Danish Prime Minister Helle Thorning-Schmidt has lost the country’s election to a right-wing coalition led by former Prime Minister Lars Løkke Rasmussen of the liberal party Venstre.
As the leader of a left-wing bloc of four parties, Social Democrat leader Thorning-Schmidt failed to retain a majority of the votes. Hers remains the largest party in parliament but it does not have a large enough majority to form a government.
The right-wing parties consistently led in the polls during the three weeks before polling day. The left-wing parties seemed to catch up at points and several polls even suggested that Thorning-Schmidt’s coalition could be reelected, but as we learnt from the recent UK election, polls cannot always be trusted. The “right” is back in Danish politics.
Rumbles on the right
Despite the win, all is not as well as it could be for Rasmussen and the Liberal party. By the end of the count the party had lost 13 seats, cutting it down to 34 seats in the new parliament. That leaves it reliant on many other parties for the needed majority of 90 seats.
The main reason for the slide is likely to be Rasmussen’s personal image. He has been implicated in a number of political scandals over the past four years, including expensive travelling and shopping for clothes with party funds. These escapades are likely to have damaged the electorate’s trust in his character and abilities as a statesman. EPA/Nils Meilvang
Instead, the electoral gains made by the right-wing bloc can largely be attributed to the phenomenal success of the Danish People’s Party, a traditionally populist party that focuses on immigration and social issues. The party is now the second largest in Denmark in the wake of this vote, and larger than Rasmussen’s Liberal party. And unlike the Liberal party, the Danish People’s party has a very popular leader in Kristian Thulesen Dahl.
This presents a difficult situation for Rasmussen. He will have to convince Thulesen Dahl to make him the Prime Minister, despite the fact that the Danish People’s Party got more votes.
Adding to the confusion is the fact that the right-wing coalition consists of two more parties, both of which will have to sign off on any new government. Crucially, these are two parties that do not have fond feelings for the Danish People’s Party at all.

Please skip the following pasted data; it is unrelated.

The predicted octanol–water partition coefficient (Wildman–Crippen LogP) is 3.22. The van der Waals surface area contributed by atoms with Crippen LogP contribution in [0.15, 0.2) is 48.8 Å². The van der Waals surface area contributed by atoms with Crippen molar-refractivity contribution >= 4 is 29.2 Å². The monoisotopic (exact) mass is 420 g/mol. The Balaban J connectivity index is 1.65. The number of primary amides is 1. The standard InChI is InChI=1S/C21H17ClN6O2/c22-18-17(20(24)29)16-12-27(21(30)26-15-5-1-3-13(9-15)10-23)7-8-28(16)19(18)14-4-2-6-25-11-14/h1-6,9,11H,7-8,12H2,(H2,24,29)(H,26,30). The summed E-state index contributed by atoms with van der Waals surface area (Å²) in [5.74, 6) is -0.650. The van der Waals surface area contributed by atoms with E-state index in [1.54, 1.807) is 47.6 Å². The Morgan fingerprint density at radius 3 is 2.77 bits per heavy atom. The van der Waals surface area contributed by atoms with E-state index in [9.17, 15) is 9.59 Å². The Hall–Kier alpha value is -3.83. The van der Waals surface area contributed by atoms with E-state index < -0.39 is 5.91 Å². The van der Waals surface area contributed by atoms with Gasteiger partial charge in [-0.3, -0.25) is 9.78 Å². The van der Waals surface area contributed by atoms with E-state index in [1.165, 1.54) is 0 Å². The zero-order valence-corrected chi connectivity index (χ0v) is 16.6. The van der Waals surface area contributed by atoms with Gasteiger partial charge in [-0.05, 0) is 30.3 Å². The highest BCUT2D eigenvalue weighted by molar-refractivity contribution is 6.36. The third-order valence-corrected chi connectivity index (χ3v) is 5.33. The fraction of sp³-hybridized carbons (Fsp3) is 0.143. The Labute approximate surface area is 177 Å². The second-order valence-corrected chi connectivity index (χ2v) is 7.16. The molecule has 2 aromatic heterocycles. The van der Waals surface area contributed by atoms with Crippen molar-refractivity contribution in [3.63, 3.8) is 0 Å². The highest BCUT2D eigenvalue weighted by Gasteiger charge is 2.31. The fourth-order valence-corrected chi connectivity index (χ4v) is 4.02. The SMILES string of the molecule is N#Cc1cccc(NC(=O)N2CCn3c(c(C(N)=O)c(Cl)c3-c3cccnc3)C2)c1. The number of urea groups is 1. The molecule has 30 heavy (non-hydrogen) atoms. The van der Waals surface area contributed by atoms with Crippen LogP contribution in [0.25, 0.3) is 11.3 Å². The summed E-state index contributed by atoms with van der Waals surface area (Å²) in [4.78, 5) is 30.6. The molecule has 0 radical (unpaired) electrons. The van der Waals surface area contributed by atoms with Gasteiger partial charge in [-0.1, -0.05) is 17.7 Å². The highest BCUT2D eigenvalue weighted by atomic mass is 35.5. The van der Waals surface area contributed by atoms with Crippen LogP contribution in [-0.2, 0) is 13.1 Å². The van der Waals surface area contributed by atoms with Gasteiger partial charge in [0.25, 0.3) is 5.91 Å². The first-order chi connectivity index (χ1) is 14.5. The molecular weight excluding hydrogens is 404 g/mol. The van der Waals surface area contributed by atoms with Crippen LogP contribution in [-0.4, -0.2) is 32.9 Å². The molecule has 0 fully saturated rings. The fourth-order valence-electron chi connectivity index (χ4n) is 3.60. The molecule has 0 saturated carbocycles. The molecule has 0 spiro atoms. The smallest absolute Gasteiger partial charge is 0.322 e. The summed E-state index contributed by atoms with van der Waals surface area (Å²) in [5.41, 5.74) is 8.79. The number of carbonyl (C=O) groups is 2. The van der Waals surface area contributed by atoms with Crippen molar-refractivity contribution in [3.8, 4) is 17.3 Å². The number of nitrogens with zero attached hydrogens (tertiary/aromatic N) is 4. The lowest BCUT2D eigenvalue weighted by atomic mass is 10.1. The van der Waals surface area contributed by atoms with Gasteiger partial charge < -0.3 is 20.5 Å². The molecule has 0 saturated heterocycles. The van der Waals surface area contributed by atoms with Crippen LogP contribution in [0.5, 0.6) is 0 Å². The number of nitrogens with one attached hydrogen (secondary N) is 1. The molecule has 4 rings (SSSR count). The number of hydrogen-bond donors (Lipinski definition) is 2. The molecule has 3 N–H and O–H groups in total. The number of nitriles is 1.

It may be a long time before we know who will form a government in Denmark.
Out with the old
The big story of this election is the news that one in five Danes voted for the Danish People’s Party. While Rasmussen’s lack of popularity can partially explain the electoral momentum of the once smaller party, there seem to be other important factors at play. EPA/Keld Navntoft
Polls ahead of the election showed that voters trusted the political establishment less than ever, and parties without experience in government are on the rise across ideological divides. In fact, the anti-establishment parties secured their largest ever share of the vote in this election.
One new party, literally called “the Alternative”, ran on a platform that included a thirty-hour working week and “meat-free days”. Very few observers considered them serious contenders. They ultimately took 5% of the vote.
There are several potential reasons for this trend. Many Danes are dissatisfied with the extensive welfare reforms enacted in response to financial crisis by Liberal and Social Democratic governments alike. Voters saw the campaigns of the established parties as too technocratic and without any visionary ideas.
The exact reason for the dissatisfaction with the establishment is hard to pinpoint. However, it will without a doubt shape Danish politics in the years to come, especially when it comes to the inner workings of the new parliament.
And the new parliament is very new. In fact, one needs to go back almost 40 years to 1977 to find a situation where as many seats shifted between the parties. Back then, the election was followed by a very unstable period in Danish politics, with shifting coalitions and weak governments.
Unless the right-wing bloc of parties finds a productive way to work out their differences, this might very well be the case again.
Martin Vinæs Larsen does not work for, consult to, own shares in or receive funding from any company or organisation that would benefit from this article, and has no relevant affiliations.
Authors: The Conversation